Before Enlightenment takes issue with the long-standing view of humanism’s philosophical mediocrity. It shows new features of Renaissance culture that help explain the origins not only of Enlightenment rationalists, but also of early modern novelists and essayists. If humanist writings promoted objective knowledge based on reason’s supremacy over emotion, they also showed awareness of one’s place and play in the world. The animal rationale is also the homo ludens.
Volume Editor: Patrick J. Boner
The supernova of 1604 marks a major turning point in the cosmological crisis of the sixteenth and seventeenth centuries. Capturing the eyes and imagination of Europe, it ignited an explosion of ideas that forever changed the face of science. Variously interpreted as a comet or star, the new luminary brought together a broad network of scholars who debated the nature of the novelty and its origins in the universe. At the heart of the interdisciplinary discourse was Johannes Kepler, whose book On the New Star (1606) assessed the many disputes of the day. Beginning with several studies about Kepler’s book, the authors of the present volume explore the place of Kepler and the ‘new star’ in early modern culture and religion, and how contemporary debate shaped the course of science down to the present day.

Contributors are: (1) Dario Tessicini, (2) Christopher M. Graney, (3) Javier Luna, (4) Patrick J. Boner, (5) Jonathan Regier, (6) Aviva Rothman, (7) Miguel Á. Granada, (8) Pietro Daniel Omodeo, (9) Matteo Cosci, and (10) William P. Blair.
Performing Splendour in Catholic and Protestant Contexts
A multidisciplinary international group of scholars study the concept of magnificence as a social construction in seventeenth-century Europe. Although this period is previously described as the ‘Age of Magnificence’, thus far no attempts have been made to look how the term and the concept of magnificence functioned. The authors focus on the way crucial ethical, religious, political, aesthetic, and cultural developments interacted with thought on magnificence in Catholic and Protestant contexts, analysing spectacular civic and courtly festivities and theatre, impressive displays of painting and sculpture in rich architectural settings, splendid gardens, exclusive etiquette, grand households, and learned treatises of moral philosophy.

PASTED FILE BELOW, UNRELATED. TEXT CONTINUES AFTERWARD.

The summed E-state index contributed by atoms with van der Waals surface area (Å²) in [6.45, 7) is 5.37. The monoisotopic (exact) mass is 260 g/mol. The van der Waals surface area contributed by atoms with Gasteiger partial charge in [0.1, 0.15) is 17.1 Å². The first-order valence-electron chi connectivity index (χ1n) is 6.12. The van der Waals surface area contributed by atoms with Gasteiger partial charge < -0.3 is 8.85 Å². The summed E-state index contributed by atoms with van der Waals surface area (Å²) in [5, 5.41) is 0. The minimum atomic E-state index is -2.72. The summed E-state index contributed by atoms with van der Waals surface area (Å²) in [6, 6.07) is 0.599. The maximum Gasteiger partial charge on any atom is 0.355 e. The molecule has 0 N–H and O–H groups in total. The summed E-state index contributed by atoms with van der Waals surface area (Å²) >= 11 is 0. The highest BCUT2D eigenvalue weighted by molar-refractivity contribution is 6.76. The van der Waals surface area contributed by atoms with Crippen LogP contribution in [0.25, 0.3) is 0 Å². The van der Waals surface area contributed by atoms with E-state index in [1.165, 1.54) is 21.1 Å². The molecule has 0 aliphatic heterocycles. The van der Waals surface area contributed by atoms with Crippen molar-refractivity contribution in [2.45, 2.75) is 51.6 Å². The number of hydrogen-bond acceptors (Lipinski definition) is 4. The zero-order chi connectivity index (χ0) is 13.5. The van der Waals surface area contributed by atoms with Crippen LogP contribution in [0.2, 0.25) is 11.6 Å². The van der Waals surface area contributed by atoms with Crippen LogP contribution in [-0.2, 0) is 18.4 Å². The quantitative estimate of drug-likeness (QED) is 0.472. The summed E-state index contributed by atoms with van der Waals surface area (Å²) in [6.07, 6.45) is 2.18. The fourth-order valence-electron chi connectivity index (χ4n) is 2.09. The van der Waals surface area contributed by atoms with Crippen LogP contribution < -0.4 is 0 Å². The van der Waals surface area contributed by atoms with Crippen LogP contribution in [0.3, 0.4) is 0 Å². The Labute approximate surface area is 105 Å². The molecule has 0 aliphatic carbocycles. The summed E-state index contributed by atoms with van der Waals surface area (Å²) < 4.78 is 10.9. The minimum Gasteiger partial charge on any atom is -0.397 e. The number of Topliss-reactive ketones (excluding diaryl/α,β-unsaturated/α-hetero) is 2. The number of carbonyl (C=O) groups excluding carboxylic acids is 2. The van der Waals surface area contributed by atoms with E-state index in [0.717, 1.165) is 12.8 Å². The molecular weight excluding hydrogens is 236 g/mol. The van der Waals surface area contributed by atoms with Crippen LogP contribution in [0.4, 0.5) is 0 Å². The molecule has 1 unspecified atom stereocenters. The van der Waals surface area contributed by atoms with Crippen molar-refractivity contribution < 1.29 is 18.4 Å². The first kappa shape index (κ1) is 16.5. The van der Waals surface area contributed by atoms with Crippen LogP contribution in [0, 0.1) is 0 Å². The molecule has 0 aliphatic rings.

Contributors are: Lindsay Alberts, Stijn Bussels, Jorge Fernández-Santos, Anne-Madeleine Goulet, Elizabeth den Hartog, Michèle-Caroline Heck, Miguel Hermoso Cuesta, José Eloy Hortal Muñoz, Félix Labrador Arroyo, Victoire Malenfer, Alessandro Metlica, Alessandra Mignatti, Anne-Françoise Morel, Matthias Roick, Kathrin Stocker, Klaas Tindemans, and Gijs Versteegen.
Das Bild vom glaubwürdigen Wissenschaftler – vom Universalgelehrten der Renaissance zu modernen Laborspezialist*innen - ist ein kulturelles Konstrukt, das die Ansprüche seiner Zeit widerspiegelt. Wie es entsteht, wird im Galvanismusdiskurs um 1800 deutlich.
Dieser Band beschäftigt sich mit den Fragen: Wer gilt um 1800 als Naturwissenschaftler? Wie findet man als junger Forscher Aufnahme in die wissenschaftliche Gemeinschaft? Und worin manifestieren sich die wissenschaftskulturellen Unterschiede in Deutschland und Großbritannien zu Beginn des 19. Jahrhunderts? Anhand der frühen Publikationen der jungen aufstrebenden Naturforscher Alexander von Humboldt, Johann Wilhelm Ritter und Christian Heinrich Pfaff sowie ihrer britischen Kollegen untersucht der Autor die Konstruktion vom modernen Naturwissenschaftler durch die wissenschaftliche Gemeinschaft.
From the 16th through to the 18th century, printed disputations were the main academic output of universities. This genre is especially attractive as it deals with the most significant cultural and scientific innovations of the early modern period, such as the printing revolution and the development of new methods in philosophy, education and scholarly exchange via personal networks.
Until recently, academic disputations have attracted comparatively little scholarly attention. This volume provides for the first time a comprehensive study of the early modern disputation culture, both through theoretical discussions and overviews, and numerous case studies that analyze particular features of disputations in various European regions.
In: Magnificence in the Seventeenth Century
In: Magnificence in the Seventeenth Century